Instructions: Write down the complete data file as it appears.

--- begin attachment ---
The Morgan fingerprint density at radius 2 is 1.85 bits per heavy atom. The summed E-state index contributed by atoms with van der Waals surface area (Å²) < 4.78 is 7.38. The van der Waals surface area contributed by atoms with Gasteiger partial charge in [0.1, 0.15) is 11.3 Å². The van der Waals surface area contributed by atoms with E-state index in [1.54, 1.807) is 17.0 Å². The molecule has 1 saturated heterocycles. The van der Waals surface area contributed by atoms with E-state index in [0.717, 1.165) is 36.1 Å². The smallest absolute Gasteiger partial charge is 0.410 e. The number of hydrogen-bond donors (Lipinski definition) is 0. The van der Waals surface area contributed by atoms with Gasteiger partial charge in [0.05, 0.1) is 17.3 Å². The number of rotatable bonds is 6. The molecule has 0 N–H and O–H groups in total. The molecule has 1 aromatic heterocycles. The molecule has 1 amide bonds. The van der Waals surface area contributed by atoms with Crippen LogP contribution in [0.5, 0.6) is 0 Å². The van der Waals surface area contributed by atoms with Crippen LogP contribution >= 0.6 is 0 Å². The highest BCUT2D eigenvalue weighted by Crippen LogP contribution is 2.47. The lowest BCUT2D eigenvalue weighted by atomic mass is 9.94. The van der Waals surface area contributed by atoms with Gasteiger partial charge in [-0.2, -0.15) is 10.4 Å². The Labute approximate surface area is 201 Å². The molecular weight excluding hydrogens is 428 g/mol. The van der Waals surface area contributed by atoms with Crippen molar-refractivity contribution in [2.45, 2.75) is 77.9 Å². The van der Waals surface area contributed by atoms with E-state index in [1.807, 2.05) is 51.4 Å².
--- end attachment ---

The Morgan fingerprint density at radius 2 is 1.85 bits per heavy atom. The summed E-state index contributed by atoms with van der Waals surface area (Å²) < 4.78 is 7.38. The van der Waals surface area contributed by atoms with Gasteiger partial charge in [0.1, 0.15) is 11.3 Å². The van der Waals surface area contributed by atoms with E-state index in [1.54, 1.807) is 17.0 Å². The molecule has 1 saturated heterocycles. The van der Waals surface area contributed by atoms with E-state index in [0.717, 1.165) is 36.1 Å². The smallest absolute Gasteiger partial charge is 0.410 e. The number of hydrogen-bond donors (Lipinski definition) is 0. The van der Waals surface area contributed by atoms with Gasteiger partial charge in [0.05, 0.1) is 17.3 Å². The number of rotatable bonds is 6. The molecule has 0 N–H and O–H groups in total. The molecule has 1 aromatic heterocycles. The molecule has 1 amide bonds. The van der Waals surface area contributed by atoms with Crippen LogP contribution in [0.5, 0.6) is 0 Å². The van der Waals surface area contributed by atoms with Crippen LogP contribution >= 0.6 is 0 Å². The highest BCUT2D eigenvalue weighted by Crippen LogP contribution is 2.47. The lowest BCUT2D eigenvalue weighted by atomic mass is 9.94. The van der Waals surface area contributed by atoms with Gasteiger partial charge in [-0.2, -0.15) is 10.4 Å². The Labute approximate surface area is 201 Å². The molecular weight excluding hydrogens is 428 g/mol. The van der Waals surface area contributed by atoms with Crippen molar-refractivity contribution in [2.45, 2.75) is 77.9 Å². The van der Waals surface area contributed by atoms with E-state index in [1.807, 2.05) is 51.4 Å².